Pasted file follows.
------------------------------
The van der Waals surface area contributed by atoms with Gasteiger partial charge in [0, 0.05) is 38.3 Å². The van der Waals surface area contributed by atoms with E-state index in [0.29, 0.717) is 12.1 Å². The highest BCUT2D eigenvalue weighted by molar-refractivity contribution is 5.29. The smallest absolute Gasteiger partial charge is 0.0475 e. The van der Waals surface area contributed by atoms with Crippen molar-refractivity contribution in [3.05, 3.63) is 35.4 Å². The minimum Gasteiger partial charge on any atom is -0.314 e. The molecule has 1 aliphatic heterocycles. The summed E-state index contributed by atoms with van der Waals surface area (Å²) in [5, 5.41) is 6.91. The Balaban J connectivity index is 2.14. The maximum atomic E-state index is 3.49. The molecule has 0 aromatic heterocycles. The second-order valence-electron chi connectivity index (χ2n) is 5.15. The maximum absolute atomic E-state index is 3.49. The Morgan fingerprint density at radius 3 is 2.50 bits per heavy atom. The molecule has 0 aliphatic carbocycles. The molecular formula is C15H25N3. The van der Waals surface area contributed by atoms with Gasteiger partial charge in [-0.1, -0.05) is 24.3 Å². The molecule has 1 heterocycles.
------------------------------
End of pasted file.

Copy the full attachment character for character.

The van der Waals surface area contributed by atoms with Gasteiger partial charge in [0, 0.05) is 38.3 Å². The van der Waals surface area contributed by atoms with E-state index in [0.29, 0.717) is 12.1 Å². The highest BCUT2D eigenvalue weighted by molar-refractivity contribution is 5.29. The smallest absolute Gasteiger partial charge is 0.0475 e. The van der Waals surface area contributed by atoms with Crippen molar-refractivity contribution in [3.05, 3.63) is 35.4 Å². The minimum Gasteiger partial charge on any atom is -0.314 e. The molecule has 1 aliphatic heterocycles. The summed E-state index contributed by atoms with van der Waals surface area (Å²) in [5, 5.41) is 6.91. The Balaban J connectivity index is 2.14. The maximum atomic E-state index is 3.49. The molecule has 0 aromatic heterocycles. The second-order valence-electron chi connectivity index (χ2n) is 5.15. The maximum absolute atomic E-state index is 3.49. The Morgan fingerprint density at radius 3 is 2.50 bits per heavy atom. The molecule has 0 aliphatic carbocycles. The molecular formula is C15H25N3. The van der Waals surface area contributed by atoms with Gasteiger partial charge in [-0.1, -0.05) is 24.3 Å². The molecule has 1 heterocycles.